Your instincts are correct, but there is a little bit more to the story.
Variant calls or genotyping chip-"called" SNPs are checked for HWE because variants found WAY outside of HWE are commonly that way due to technical artifacts.
Consider a SNP that is very close, say 4bp away from another SNP. Imagine that the SNP you have is found way out of HWE, and in fact contains an excess of heterozygous calls. Imagine that you examined MAF, and also discovered that the minor allele, which normally has an allele frequency of 0.1, in fact has a MAF of 0.13 in the same ethnicity, and nearly all the difference is in HET calls.
In this case, it is possible that the chip is actually picking up signal from the SNP that is 4bp away, and calling the SNP you are interested as the minor allele.
Now, above I said your instincts are correct. In fact, disease-relevant SNPs are out of HWE due to selection or other factors at greater than chance rates. The problem is, they are out of HWE for technical reasons even more commonly!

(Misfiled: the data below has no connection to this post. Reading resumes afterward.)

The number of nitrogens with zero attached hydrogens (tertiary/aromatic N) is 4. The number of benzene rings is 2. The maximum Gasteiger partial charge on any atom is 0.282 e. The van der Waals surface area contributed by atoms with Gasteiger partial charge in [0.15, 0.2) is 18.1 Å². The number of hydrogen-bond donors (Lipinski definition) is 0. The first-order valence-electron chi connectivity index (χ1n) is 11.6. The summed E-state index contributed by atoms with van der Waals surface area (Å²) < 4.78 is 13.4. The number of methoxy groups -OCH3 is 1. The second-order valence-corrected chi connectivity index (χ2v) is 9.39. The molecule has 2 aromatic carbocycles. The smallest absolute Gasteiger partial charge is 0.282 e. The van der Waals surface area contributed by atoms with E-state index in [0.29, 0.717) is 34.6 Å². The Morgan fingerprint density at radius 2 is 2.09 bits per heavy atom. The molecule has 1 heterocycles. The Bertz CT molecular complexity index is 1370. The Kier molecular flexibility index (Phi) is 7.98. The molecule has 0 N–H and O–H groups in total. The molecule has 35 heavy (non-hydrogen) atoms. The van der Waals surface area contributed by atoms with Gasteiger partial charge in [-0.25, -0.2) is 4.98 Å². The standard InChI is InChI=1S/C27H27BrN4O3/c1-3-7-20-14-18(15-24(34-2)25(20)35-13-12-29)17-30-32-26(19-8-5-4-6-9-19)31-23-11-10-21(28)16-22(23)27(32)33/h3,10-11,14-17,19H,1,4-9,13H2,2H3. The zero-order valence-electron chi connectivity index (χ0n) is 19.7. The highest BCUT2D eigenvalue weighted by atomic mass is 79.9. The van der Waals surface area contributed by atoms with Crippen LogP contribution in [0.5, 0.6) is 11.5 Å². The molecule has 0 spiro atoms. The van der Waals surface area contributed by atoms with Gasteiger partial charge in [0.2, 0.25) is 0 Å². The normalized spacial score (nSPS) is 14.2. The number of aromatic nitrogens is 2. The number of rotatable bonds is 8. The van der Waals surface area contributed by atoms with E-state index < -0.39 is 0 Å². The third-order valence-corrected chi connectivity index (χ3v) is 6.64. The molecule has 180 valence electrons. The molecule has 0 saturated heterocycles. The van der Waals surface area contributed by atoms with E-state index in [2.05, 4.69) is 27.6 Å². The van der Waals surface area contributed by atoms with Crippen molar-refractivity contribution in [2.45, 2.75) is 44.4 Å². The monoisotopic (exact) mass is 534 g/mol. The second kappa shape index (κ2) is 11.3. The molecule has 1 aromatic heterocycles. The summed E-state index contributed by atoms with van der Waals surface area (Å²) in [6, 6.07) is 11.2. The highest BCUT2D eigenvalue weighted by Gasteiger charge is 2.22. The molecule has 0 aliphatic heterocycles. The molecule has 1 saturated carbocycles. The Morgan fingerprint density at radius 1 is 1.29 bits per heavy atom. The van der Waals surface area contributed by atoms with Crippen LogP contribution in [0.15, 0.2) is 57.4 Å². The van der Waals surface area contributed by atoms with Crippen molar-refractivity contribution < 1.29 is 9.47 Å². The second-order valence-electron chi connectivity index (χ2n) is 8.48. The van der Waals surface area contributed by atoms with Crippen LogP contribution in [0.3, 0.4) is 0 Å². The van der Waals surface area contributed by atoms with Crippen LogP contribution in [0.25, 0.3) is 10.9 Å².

As a result, the conservative approach for SNPs out of HWE, especially for SNPs WAY out of HWE, is throw them out. If the SNP is in fact representative of a true finding, then other SNPs in the area should be associated with the condition as well.
Disclaimer: what I mentioned above is one very specific example that happened to me. There are MANY other examples that could be mentioned. The general take home is, SNPs out of HWE are suspicious for being technical issues, but in doing so we realize we also may be throwing out exactly the type of SNPs we want to find.
If you do in fact have a SNP that is of intense interest to you, it is probably wise to validate it in other ways, probably first bioinformatically, and second with a new assay, before spending money on functional follow up. For instance, as a quick check, does MAF seem roughly in line with what is expected for that ethnicity? Does the locus have support from LD?